Saturday, June 16, 2012


My wonderful friend, Linda Croucher, lost her long battle with breast cancer Thursday.

She was a remarkable woman whose light shined a little brighter than most. She had a special gift for making good friends, and if you spent any length of time with her, you laughed - deep, gut busting snort your ice tea through your nose kind of laughter. She lived a joyful life, had a deep faith, and fought her cancer battle with an unrelenting positive attitude. Rarely did she show despair about her illness. But if she did, she'd stop and say, "Cancer sucks!" Then she'd smile. Linda touched people. And whether you knew her personally or not, whether you know it or not, she's touched your life too.

A number of years ago I had lunch with Linda at a local restaurant. On this particular occasion we were celebrating my first manicure. Somehow the topic of manicures had come up at church, and I admitted to Linda that I'd never had one. Truthfully, I didn't care that I'd never had that experience. But Linda gave me a stern talking to that began with, "Seriously??? How could you not know that every woman deserves to pamper herself?" The next thing I know, I'm sitting in Linda's kitchen with my hands soaking in a bowl of something warm while her dog, Astro, kept watch beside me. With her assortment of surgical looking tools, Linda proceeded to work her manicure magic on my hands. We talked, we laughed, we talked some more, until she was satisfied with her work (which really was quite nice!). When she finished, we headed to the restaurant.

During lunch, Linda's phone rang. She took one look at the number and said, "I'm sorry, but it's business. I need to take this call." The phone conversation went something like this: "Yes, that's correct. No, probably not. We need all the help we can get. Thank you, Senator Frist. I really appreciate your support." This was the day that I learned Linda was a breast cancer survivor, and a tireless advocate in the fight to end breast cancer.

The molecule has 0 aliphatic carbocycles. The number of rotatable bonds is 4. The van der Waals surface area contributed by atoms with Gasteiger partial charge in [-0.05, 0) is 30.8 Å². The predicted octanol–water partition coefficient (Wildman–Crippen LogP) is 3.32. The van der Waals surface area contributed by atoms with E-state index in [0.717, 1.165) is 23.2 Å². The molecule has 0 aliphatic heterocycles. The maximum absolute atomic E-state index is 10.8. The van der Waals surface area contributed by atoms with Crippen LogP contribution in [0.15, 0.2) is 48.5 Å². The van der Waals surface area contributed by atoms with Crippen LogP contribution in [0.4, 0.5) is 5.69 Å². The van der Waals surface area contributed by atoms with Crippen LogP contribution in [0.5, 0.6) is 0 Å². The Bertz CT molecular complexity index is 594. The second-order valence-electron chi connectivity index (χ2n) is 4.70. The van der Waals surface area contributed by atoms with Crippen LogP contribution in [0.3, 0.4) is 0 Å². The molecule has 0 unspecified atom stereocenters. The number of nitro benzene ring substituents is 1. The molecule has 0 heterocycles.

She told me about how she learned at age 35 that she had breast cancer. She was the fourth generation of her family to have the disease, and she was on a mission to ensure that her daughters, Sarah and Molly, would not be the fifth. Over the years, she worked with the National Breast Cancer Coalition in many roles - volunteer Lead Field Coordinator for Ohio, and eight-time Team Leader for NBCC's Lobby Day, and a two-term member of the Board of Directors of the Breast Cancer Alliance of Greater Cincinnati. Recently her efforts were recognized by NBCCF, and she was awarded the Wo(men) Who Get It Right Award. The other recipients that evening were Jackie Hill and Brooke Shields. Former President, Bill Clinton, presented her award.

Linda's cancer returned. But even though she had to make changes in her life - like resigning her teaching aide position because she was uncertain if her health would allow her to complete the school year, and learning to cope with the ongoing disappointment of chemo after chemo that didn't bring the needed results - treatments that often made her very, very ill -she remained positive, funny, and joyful.

And just for the record... NO ONE made bald look better than Linda!  Hats loved Linda. Really. It didn't matter if it was a ball cap, a straw hat, or a fancy schmancy Sunday something or other, she always looked great! (Notice the caption - I loved her sense of humor!)

There is a wonderful song from the show WICKED that says these words.

I've heard it said
that people come into our lives for a reason
Bringing something we must learn
And we are led
To those who help us most to grow
If we let them
And we help them in return
Well, I don't know if I believe that's true
But I know I'm who I am today
Because I knew you...

My dear Linda, I can say with certainty that because I knew you, I have have been changed for good. I will miss you more than I can ever express. You are and will always be loved.  Rest in peace.